Language selector

Disability

The Code protects people from discrimination and harassment because of past, present and perceived disabilities.  “Disability” covers a broad range and degree of conditions, some visible and some not visible. A disability may have been present from birth, caused by an accident, or developed over time.

There are physical, mental and learning disabilities, mental disorders, hearing or vision disabilities, epilepsy, mental health disabilities and addictions, environmental sensitivities, and other conditions. 

Relevant policies: 

  1. Cole v Ontario (Health and Long-Term Care) : Challenging the funding limits to live in community settings

    Background

    The applicant, Ian Cole, is a middle-aged man with a severe intellectual disability who lives in the community. To live in the community, Mr. Cole depends on the receipt of nursing services. The primary source of funding for the nursing services is his local Community Care Access Centre (CCAC). The maximum funding for nursing services is set out in a regulation made under the Home Care and Community Services Act, 1994.  At the time the application was filed, funding was available for nursing services to a maximum of four visits per day.

  2. OHRC policy position on medical documentation to be provided when a disability-related accommodation request is made

    Under the Ontario Human Rights Code (Code), employers, unions, housing providers and service providers have a legal duty to accommodate the needs of people with disabilities who are adversely affected by a requirement, rule or standard at work, at school, in housing, or any of the other “social areas” covered by the Code.

  3. Policy on drug and alcohol testing 2016

    The Ontario Human Rights Commission (OHRC) recognizes that it is a legitimate goal for employers to have a safe workplace. Safety at work can be negatively affected by many factors, including fatigue, stress, distractions and hazards in the workplace. Drug and alcohol testing is one method employers sometimes use to address safety concerns arising from drug and alcohol use. Drug and alcohol testing has particular human rights implications for people with addictions. Addictions to drugs or alcohol are considered “disabilities” under the Ontario Human Rights Code (Code). The Code prohibits discrimination against people with disabilities and perceived disabilities in employment, services, housing and other social areas.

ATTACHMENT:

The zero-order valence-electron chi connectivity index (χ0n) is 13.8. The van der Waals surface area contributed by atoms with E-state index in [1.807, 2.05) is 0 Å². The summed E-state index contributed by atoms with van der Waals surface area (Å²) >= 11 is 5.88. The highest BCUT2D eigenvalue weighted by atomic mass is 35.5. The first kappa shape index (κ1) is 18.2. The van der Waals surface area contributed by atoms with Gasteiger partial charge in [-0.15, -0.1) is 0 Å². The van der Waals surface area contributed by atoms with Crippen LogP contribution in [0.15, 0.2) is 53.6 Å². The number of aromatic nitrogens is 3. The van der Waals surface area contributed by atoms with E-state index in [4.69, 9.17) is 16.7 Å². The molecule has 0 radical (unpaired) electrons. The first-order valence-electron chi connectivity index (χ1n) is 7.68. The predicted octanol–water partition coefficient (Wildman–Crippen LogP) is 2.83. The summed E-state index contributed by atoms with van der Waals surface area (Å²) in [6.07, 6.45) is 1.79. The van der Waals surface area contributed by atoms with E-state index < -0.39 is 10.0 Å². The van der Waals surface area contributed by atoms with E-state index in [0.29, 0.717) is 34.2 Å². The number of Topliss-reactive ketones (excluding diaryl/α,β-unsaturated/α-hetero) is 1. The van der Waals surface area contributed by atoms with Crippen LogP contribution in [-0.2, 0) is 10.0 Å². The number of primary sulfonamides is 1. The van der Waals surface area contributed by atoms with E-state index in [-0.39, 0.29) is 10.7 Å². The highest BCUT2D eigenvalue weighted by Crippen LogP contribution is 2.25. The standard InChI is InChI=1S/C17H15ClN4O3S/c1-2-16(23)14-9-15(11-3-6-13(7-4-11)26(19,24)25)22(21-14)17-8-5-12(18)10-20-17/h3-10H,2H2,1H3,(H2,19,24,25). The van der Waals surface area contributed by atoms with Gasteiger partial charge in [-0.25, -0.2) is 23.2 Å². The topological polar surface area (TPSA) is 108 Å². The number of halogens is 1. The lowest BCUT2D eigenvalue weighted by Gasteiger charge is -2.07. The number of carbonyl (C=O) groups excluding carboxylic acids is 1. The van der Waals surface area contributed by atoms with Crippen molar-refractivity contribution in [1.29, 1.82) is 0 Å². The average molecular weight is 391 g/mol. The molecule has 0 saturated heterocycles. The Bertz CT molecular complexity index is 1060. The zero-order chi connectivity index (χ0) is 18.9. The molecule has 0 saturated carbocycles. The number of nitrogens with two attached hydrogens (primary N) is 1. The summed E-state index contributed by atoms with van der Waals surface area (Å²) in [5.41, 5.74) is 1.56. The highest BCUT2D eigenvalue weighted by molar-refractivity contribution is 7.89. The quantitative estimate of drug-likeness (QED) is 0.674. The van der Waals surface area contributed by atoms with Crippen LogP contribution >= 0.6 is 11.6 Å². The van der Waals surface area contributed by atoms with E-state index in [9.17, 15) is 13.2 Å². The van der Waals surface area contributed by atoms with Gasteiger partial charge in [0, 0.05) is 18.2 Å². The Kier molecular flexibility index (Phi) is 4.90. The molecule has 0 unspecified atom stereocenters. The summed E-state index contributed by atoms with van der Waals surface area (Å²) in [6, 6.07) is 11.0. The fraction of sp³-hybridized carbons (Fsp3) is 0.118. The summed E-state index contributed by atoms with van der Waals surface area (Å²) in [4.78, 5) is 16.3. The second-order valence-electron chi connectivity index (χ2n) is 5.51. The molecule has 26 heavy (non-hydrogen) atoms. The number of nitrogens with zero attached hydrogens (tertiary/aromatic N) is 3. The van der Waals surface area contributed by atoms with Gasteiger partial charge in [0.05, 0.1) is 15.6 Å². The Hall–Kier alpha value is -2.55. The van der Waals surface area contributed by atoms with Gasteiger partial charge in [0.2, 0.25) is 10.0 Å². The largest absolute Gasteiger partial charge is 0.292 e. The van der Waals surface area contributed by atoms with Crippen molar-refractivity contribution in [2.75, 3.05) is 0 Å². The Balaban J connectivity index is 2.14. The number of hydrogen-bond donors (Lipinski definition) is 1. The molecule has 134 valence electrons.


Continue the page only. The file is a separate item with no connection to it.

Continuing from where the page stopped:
4. Policy on accessible education for students with disabilities


    The Ontario Human Rights Code  recognizes the importance of creating a climate of understanding and mutual respect for the dignity and worth of each person, so that each person can contribute fully to the development and well-being of the community and the Province. The Code guarantees the right to equal treatment in education, without discrimination on the ground of disability, as part of the protection for equal treatment in services.

    This Policy replaces the Guidelines on accessible education (2004).

  5. Policy statement on cannabis and the Human Rights Code

    September 2018 - Ontario’s Human Rights Code and the Ontario Human Rights Commission’s policies apply to cannabis in the same way they do for other drugs. The Code protects people who use cannabis for a medical purpose related to a disability from discriminatory treatment in employment, housing, services and other areas. The Code also prohibits discrimination against people who have or are perceived to have an addiction to cannabis based on the ground of disability.

  6. Questions and answers on cannabis and the Human Rights Code

    September 2018 - Cannabis or “marijuana” laws are changing in Canada. It will now be legal for people age 19 or older in Ontario to buy, possess, use and grow recreational cannabis. Provincial laws generally permit cannabis use wherever laws permit tobacco use. Cannabis use for a medical purpose (medical cannabis) continues to be legal.

    Employers and employees, housing providers and residents, and other organizations and individuals are asking about the implications under Ontario’s Human Rights Code.

Pages